I confess…

I’ve been cheating on the DOC with Reddit.  Does anyone else read the Diabetes sub-reddit?  I really enjoy it.  Check it out!

After my awesome A1c results last week I, of course, had to share with my Reddit friends.  One person asked me to list 10 changes I’ve made to make such an improvement in my A1c (I went from 7.9 in April to 6.8 now, however a year ago, I was 8.7!)  Of course the first thing I thought when this person asked was: “Blog Post!”  I love to make lists.  If you ask the hubs, I make them for him pretty frequently – 10 Reasons why I miss him while he’s away (there’s no one around to kill spiders!), 10 reasons why I am excited for the weekend (Sitting on my butt is better than working, duh!), etc.  The lists.  I make them.

So, without further ado, here are 10 changes I made to improve my A1c:

1. I switched to sugar-free flavored creamer. When I first got my CGM I noticed that I was spiking big time after breakfast, even if I was bolusing to cover the carbs. Not willing to give up coffee, I switched to SF creamer and that has helped a lot.

2. I also gave up cereal. I eat a bagel and cream cheese for breakfast most mornings. I should have more protein but so far I’m doing OK, blood sugar-wise.

3. Getting the CGM period. It’s been amazing to know what my BG is doing at any given moment. I’ve been very attentive to it and adjusting my insulin when needed to keep me in range.

4. Baby-stepping my high alert on the CGM down. It started at 200 and I’ve gradually gotten it down to 160.  I think if I started with a high alert of 160 right out of the gate, I would have gotten frustrated with all the beeping.  If Bob can do it, so can I.

5. Communicating with my CDE a lot! I’m lucky in that she is very receptive to emails. I send her my reports every couple of weeks and she makes small tweaks. She’s noticed patterns I never would have noticed before.  She has quickly become my diabetes care BFF.

6. Getting back on the pump, in general.  For me, it’s much easier to correct those pesky high numbers with a couple mini boluses or temp basal.  A little more difficult and time-consuming to do on MDI.

7. Pre-bolusing for meals. It takes me about 30 minutes to get ready in the morning and halfway through I bolus for breakfast. Since I eat the same thing every day, it makes it easy.  I also pre-bolus for lunch and dinner too and I think it really helps prevent those after meal spikes.

8. Using combo boluses when I eat high fat meals.  I will master you, pizza.  I will.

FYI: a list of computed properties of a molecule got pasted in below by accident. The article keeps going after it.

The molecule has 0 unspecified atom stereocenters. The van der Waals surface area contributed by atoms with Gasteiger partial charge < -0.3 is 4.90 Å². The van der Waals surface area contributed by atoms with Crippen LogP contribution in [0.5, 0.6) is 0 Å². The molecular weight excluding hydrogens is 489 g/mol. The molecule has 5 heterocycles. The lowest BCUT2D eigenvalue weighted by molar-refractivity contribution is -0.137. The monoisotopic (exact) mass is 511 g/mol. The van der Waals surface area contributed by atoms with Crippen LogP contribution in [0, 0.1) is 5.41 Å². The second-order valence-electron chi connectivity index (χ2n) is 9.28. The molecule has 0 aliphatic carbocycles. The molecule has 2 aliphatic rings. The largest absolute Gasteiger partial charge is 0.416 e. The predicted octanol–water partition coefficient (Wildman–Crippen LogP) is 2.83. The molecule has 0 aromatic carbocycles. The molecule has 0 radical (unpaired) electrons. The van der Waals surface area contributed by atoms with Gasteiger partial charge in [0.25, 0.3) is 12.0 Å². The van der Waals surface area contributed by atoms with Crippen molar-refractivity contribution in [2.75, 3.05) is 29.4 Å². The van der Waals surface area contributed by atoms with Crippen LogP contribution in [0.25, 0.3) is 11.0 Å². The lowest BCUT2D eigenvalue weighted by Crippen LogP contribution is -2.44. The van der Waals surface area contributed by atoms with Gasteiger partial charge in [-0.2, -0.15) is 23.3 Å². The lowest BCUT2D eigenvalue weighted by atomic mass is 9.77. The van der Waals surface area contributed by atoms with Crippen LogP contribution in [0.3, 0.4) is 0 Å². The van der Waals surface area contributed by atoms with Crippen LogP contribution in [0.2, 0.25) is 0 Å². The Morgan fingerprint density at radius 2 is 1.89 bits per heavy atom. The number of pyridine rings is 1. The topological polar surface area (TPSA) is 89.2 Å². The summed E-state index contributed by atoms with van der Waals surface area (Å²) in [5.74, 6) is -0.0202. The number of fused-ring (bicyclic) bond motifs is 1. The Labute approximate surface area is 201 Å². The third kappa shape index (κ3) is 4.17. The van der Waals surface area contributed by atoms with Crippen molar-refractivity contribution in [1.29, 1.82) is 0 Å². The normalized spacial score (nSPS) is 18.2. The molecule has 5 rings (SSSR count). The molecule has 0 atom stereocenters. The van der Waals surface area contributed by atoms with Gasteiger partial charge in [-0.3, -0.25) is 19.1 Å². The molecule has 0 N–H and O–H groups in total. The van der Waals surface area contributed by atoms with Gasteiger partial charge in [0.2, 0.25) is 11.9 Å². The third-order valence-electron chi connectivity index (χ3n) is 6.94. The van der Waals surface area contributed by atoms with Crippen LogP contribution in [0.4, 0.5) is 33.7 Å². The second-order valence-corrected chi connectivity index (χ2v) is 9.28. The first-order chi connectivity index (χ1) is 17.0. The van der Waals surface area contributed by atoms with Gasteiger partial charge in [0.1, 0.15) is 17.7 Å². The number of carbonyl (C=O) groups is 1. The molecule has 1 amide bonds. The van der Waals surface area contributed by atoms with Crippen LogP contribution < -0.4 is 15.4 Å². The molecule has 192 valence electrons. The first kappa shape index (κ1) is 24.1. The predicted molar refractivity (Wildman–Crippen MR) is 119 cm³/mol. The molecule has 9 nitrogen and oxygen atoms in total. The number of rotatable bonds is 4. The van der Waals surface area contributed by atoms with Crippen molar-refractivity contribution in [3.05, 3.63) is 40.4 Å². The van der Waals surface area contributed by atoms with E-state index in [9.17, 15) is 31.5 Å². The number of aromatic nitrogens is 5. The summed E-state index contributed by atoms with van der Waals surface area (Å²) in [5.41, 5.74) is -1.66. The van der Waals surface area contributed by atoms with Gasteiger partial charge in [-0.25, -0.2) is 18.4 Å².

9. Trying (although not always successful) to cut back on processed foods.

10. Really paying attention to the 15-15-15 rule when I’m low. Although this doesn’t always work (especially over night!).

It honestly hasn’t been a huge lifestyle adjustment or anything. I’ve just made diabetes a priority.  I know that I feel better physically and emotionally when I’m in better control of my blood sugars.

Things Diabetes has taught me…

Inspired by a post on Reddit…
What has Diabetes taught me?

Diabetes has taught me…

…to be really, really good with numbers.  Frequently the Hubs asks me “what’s x + y” and I laugh because who can’t do addition like that in their head???  And then I remember that he doesn’t have the ‘betes, therefore he doesn’t have an honorary math degree and he isn’t a bonehead and is actually really, really smart and I should probably stay married to him.  ;o)

…that shots are no big deal.  Seriously, why’d I freak so much as a kid?  If the nurse would let me, I’d give myself my yearly flu shot.  Followed by a lollypop, of course.

…to not compare myself to others.  I often get jealous of friends losing weight rather quickly and I get very frustrated that it takes me a month to lose 2 pounds.  Yet I can put that 2 pounds on just by looking at a cookie.  What gives?  It’s my own journey…must embrace it.

…to be more compassionate.  Diabetes sucks.  But it could be a hell of a lot worse.

…that sweating the small stuff is stupid.  I can’t control everything.  I can have duplicate numbers on different days, treat identically, and get different results.  It happens.  Treat and move on.  Life happens.  Deal with it and move on.

…that exercise is important.  Sitting on my butt all day at a desk job means I have to make the effort to exercise, and when I do, my numbers thank me.

…that food is important too.  I struggle a lot with this and wish that I would remember this more often in the heat of the moment when I’m faced with deciding between nachos and beer or salad and water, that while nachos and beer will make me happy right now, salad and water will make me feel better in the future.

…to forgive myself.  Sometimes the nachos and beer are worth it.  🙂

…to ask for help.  People love and care about me.  I’m not going at this alone.  My Hubs is my number one fan and an awesome Type 3-er.  He’s not the diabetes police (although he’d look super cute in a cop uniform, yowza!), but he is supportive and shows concern when needed.  We have a good thing goin’ on.

…that what goes down, must come up.  Blood sugar low?  It’ll come up (with a little help).  Bad diabetes day?  Tomorrow will be better.

…all the cool kids are cyborgs.  ‘Nuff said.

What has diabetes taught you – either as a person living with it or as a Type 3-er?